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Jana Duty found guilty of contempt of court


After almost four hours of testimony Thursday, a judge immediately found Williamson County District Attorney Jana Duty guilty of contempt of court.

Visiting District Judge Doug Shaver sentenced Duty to 10 days in jail and a $500 fine. She won’t be serving any of her time soon, one of her lawyers said, because after being booked she was expected to be released from jail on a personal recognizance bond pending appeals.

Duty was calm when the judge sentenced her Thursday afternoon.

Shaver said he found Duty in contempt of court because she knowingly and intentionally violated the gag order in the Crispin Harmel capital murder case, knowingly and intentionally failed to appear in court and also knowingly and intentionally disrespected the court “in her response and her veiled threats.”

Duty testified Thursday that she talked to an American-Statesman reporter May 6 because defense lawyers were already violating the gag order by filing accusations in court motions that she had withheld evidence in the Harmel case.

“They were getting to say anything they wanted to say to the media, because the media goes and reads these pleadings and prints them verbatim as gospel,” Duty said. She also said she didn’t violate the gag order because she didn’t talk to the reporter about the facts of the case and was simply defending herself.

The state on March 20 asked for a verbal gag order in the Harmel case that presiding District Judge Rick Kennon then issued. Kennon issued a written gag order April 9.

Kennon filed a contempt of court motion against Duty when she didn’t come to a May 8 hearing, the day after the Statesman published a story in which Duty commented on a motion filed by Harmel’s defense team.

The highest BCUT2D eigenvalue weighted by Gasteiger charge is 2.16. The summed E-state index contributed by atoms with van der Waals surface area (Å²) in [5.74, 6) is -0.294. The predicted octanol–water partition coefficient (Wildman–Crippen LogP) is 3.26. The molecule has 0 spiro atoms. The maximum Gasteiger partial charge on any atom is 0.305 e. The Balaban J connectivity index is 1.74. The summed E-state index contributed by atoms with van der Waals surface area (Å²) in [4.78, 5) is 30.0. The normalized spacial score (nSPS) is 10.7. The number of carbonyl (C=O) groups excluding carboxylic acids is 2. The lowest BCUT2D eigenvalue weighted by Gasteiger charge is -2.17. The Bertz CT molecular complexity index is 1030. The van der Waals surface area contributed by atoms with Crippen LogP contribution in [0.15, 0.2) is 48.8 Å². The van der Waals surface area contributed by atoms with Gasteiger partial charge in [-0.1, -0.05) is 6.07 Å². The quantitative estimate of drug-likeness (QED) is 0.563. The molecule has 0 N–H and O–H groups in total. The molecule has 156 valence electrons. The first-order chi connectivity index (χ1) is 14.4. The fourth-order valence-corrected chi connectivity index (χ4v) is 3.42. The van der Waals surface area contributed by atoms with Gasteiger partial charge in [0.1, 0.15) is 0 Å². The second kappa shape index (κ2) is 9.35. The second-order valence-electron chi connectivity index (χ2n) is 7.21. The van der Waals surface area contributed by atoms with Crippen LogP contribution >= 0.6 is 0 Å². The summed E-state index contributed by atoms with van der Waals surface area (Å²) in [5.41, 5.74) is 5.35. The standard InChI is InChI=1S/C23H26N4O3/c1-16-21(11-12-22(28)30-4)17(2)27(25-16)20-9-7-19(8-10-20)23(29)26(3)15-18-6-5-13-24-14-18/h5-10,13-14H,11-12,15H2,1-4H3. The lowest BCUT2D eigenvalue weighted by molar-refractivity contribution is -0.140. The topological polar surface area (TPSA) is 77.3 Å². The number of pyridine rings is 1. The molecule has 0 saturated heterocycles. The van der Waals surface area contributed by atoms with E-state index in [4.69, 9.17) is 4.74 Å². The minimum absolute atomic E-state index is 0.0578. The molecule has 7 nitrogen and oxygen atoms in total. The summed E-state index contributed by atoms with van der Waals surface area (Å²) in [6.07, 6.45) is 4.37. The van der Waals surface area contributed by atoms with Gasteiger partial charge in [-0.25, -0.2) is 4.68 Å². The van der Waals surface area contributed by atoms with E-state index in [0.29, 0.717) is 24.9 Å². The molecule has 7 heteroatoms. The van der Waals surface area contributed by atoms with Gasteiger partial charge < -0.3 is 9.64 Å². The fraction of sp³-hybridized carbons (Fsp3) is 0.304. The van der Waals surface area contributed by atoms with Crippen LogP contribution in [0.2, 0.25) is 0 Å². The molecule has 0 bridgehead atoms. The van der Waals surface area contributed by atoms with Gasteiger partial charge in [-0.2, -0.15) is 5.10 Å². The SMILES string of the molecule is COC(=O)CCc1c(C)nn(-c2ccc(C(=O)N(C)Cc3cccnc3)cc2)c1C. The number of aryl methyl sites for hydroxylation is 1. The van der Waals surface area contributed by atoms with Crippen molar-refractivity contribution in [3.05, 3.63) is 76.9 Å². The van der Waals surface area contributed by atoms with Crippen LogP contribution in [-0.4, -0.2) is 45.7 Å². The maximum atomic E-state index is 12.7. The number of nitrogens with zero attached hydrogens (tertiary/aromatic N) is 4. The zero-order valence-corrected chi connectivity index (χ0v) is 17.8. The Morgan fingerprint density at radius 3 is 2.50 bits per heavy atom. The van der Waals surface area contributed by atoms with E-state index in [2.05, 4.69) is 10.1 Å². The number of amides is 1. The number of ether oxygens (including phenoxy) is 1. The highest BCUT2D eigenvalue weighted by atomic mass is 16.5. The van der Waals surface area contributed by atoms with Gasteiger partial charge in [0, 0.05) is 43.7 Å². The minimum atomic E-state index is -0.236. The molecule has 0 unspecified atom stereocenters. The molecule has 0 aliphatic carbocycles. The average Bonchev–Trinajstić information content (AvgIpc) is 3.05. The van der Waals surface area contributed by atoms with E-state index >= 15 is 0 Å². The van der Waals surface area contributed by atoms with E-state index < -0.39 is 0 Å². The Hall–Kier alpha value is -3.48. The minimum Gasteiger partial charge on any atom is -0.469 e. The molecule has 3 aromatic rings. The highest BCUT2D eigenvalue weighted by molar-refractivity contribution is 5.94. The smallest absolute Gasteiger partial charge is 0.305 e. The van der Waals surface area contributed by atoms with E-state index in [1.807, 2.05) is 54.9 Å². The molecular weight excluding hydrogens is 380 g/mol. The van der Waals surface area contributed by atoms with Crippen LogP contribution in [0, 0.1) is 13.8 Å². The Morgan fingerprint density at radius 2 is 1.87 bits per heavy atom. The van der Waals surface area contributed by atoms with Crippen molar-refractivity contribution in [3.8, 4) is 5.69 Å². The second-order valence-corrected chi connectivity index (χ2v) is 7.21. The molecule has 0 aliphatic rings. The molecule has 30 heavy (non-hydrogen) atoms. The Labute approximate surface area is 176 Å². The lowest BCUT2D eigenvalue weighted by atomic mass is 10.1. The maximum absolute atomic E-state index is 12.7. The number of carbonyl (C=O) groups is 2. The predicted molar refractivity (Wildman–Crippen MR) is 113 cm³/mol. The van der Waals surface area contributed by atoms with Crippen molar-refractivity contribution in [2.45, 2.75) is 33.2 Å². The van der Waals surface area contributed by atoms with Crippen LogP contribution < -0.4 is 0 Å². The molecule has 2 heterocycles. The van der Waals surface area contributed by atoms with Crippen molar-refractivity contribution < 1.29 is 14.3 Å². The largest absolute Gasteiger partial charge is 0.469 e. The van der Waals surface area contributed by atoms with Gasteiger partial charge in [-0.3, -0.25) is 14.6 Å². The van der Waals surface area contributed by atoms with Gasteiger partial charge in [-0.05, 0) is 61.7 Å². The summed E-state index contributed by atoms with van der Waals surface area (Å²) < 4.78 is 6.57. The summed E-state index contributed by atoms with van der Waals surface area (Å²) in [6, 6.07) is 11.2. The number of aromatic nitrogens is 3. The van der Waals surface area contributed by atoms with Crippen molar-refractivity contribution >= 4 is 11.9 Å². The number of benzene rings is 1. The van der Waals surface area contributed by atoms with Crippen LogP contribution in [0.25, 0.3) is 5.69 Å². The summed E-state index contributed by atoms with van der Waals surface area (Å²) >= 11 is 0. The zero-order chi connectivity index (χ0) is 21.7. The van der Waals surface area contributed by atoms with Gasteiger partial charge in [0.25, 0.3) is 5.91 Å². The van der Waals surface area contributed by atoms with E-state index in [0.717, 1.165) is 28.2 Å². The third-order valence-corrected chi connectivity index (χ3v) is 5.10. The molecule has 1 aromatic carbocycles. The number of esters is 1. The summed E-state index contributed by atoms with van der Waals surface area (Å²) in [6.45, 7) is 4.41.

Duty said Thursday she didn’t show up for the hearing because the judge wouldn’t tell her what it was about, and because it was only going to be a 10- to 15-minute hearing. She also testified that it wasn’t a “good idea” when she sent Kennon an email saying she wasn’t going to show up because he had disrespected her by not saying why he was holding the hearing.

Kennon testified Thursday that, when he initially scheduled the hearing, he was just going to verbally admonish Duty for talking to a reporter.

After missing that hearing, Duty sent an email to Kennon and other attorneys in the case that said: “If you feel I need to be reprimanded for communicating with the Statesman, I understand. But making a public spectacle out of punishing me just hurts everyone. No one will come out unscathed.”

Defense attorney Kristin Jernigan testified Thursday that she had felt threatened by the email.

Harmel is charged with strangling Jessica Kalaher in 2009 after following her out of a Wal-Mart in Cedar Park. His trial ended in a mistrial in May 2014.

He was scheduled to be retried this spring until defense attorneys accused Duty and prosecutors of withholding time stamp information on a crucial surveillance video from Wal-Mart that conflicted with the defense’s timeline of events.

Duty testified Thursday that the Harmel case had “devolved to the point of insanity.”


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